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The list of accusers against Supreme Court nominee Brett Kavanaugh continues to swell. Also on the Tuesday rundown: Hurricane Florence SNAPs North Carolina to attention on the importance of food benefits; plus a new report says young parents need better supports.

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Plan to Expand Access to Retirement Plans Forges Ahead

Research suggests that workers are 15 times more likely to save for retirement if it happens through automatic deductions at work. (Pixabay)
Research suggests that workers are 15 times more likely to save for retirement if it happens through automatic deductions at work. (Pixabay)
September 12, 2018

CASPER, Wyo. – Wyoming is moving forward with efforts to make sure all workers have access to a retirement plan through their jobs.

State Sen. Jim Anderson, R-Glenwood, leads a task force exploring options to help workers put a small portion of each paycheck toward a retirement fund.

He said just 43 percent of Wyoming's private workforce has access to an employer-sponsored plan, and added the average U.S. household has only $2,500 saved for retirement.

"The problem is that in Wyoming, 21 percent of our population is 60 and above," said Anderson. "And what they're finding when they're going to retire is they don't have enough money, so they have to go back to work to support themselves or to pay for their health care."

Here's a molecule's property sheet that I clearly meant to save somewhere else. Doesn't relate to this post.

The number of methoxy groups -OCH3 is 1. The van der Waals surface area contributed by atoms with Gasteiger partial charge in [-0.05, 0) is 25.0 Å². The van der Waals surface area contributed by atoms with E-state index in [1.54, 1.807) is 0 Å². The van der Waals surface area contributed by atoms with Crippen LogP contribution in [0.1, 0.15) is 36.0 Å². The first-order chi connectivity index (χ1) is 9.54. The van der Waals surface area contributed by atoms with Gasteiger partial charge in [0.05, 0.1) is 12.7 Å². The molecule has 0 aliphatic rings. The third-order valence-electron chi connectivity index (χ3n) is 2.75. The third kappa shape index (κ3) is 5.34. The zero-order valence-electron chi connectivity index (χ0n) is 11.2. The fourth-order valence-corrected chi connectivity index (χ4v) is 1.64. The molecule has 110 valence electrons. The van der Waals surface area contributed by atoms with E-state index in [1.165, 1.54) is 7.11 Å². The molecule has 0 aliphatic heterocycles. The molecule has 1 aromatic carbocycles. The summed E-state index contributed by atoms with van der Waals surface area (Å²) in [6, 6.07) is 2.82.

When people don't have enough savings, he explained, taxpayers end up on the hook. Recent University of Wyoming analysis found even an extra $1,000 saved by residents most at risk could save the state $18 million per year in services such as Medicaid.

Some skeptics say government shouldn't be in the retirement planning business, while others argue increasing Social Security benefits would more efficiently resolve what has become a national problem.

Anderson noted that one challenge is finding a plan that can be portable, since many of the workers most in need have seasonal or multiple jobs. He acknowledged that small businesses already operating on thin profit margins can't handle added expenses, so the state or another funding source could have to be tapped.

Another challenge is to convince workers that deductions from their paychecks will pay off down the road.

"You have to have the belief that that money is being invested wisely and they're making money on their money," he said. "That's why there has to be an exclusive statement for them, for their account, so they can see their money in that account and what's happening with it."

The state's Retirement Security Task Force is set to meet again Sept. 18 in Casper. Anderson said he's hopeful that, after months of research, the group can start putting a concrete plan together.

Eric Galatas, Public News Service - WY